Push ups have long been a standard for assessing strength, muscle endurance, stroking egos, and now even serving as a way to bring attention to the 22 veterans that commit suicide every day (started by a group Honor Courage Commitment). One of the big reasons is that it is great exercise that challenges the chest, shoulders, triceps, and core muscles and requires no equipment. The problem is that if you are just starting out with strength training, your body weight will probably be too much to do an effective push up. Even modified (from your knees) push ups may be too much. Well, there’s another way to create the push up progression that’s right for you.
It’s about the angles. Without getting into the physics of it, the more inclined your body is, the less you are directly opposing gravity and the easier the movement is. So, by adjusting the body angle, you can select the challenge level that is appropriate for you.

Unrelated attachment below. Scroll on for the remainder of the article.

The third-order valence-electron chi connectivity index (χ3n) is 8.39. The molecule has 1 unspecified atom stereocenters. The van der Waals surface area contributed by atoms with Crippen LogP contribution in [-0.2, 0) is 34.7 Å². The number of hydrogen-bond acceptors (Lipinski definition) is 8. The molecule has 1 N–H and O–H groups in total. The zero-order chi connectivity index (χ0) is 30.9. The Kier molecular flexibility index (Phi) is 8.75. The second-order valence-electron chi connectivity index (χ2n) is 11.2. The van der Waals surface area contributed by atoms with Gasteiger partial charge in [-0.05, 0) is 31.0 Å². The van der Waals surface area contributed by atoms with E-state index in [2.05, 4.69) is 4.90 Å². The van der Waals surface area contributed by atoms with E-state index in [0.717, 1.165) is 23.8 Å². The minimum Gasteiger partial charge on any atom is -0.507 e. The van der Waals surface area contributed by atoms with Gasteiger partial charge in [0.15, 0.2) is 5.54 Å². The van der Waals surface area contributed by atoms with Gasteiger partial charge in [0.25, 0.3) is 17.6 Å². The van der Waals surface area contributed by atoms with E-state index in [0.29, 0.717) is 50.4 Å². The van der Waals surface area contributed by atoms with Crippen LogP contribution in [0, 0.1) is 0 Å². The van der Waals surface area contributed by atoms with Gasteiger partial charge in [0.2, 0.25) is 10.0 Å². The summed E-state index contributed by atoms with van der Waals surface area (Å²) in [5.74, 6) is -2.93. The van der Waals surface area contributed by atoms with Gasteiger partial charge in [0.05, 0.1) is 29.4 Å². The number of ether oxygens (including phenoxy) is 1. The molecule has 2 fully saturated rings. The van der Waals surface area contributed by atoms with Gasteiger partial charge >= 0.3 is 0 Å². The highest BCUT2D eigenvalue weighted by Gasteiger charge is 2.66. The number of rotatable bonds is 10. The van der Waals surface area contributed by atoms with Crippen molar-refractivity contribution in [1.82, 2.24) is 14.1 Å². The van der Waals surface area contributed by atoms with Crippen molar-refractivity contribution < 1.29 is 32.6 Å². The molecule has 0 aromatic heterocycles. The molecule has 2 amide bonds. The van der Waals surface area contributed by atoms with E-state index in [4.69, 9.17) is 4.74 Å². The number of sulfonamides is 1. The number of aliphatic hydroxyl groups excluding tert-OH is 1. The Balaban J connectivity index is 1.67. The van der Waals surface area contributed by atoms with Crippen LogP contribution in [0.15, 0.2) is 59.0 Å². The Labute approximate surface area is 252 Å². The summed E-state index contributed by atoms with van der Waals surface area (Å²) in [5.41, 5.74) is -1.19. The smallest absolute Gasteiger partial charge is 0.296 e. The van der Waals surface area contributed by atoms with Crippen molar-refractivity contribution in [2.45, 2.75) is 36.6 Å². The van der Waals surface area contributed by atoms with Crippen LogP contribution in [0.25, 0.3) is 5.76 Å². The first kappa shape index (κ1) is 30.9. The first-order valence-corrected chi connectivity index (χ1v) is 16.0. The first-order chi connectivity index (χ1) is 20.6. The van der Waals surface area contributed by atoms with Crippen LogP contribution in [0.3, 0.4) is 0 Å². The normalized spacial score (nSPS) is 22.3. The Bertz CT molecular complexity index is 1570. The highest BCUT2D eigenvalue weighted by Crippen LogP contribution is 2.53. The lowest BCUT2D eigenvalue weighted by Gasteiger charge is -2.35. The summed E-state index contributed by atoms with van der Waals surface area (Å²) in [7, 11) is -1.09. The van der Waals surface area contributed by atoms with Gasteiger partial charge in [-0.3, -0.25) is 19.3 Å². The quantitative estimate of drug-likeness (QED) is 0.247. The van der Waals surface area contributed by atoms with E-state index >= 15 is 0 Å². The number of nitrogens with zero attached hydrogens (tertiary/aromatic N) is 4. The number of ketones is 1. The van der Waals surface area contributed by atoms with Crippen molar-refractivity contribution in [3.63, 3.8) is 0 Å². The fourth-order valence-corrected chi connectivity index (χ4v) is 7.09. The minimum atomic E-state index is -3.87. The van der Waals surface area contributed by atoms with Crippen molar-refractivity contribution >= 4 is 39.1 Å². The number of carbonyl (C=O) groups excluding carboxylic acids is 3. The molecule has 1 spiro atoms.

Start your push up program at a staircase, with your feet close to the bottom step. Lean forward and reach out placing your hands on the step that allows your body to be in a strong, straight plank position. Space your hands so they are just outside of shoulder width. Pick a target number of repetitions that you want to be able to do on the floor (let’s say 22). See how many push ups you can do at this angle. Do one set of as many as you can every day (yes, you can do them every day). When you can do 22 reps, move to the next step down on the staircase. With each completion of 22 reps, continue the progression to the next step until you are doing them off the floor. Et voila! Push up king!
Of course you don’t have to stop there. Once you are doing full push ups on the floor, you could then go back to the steps and start working on your one-arm push ups.
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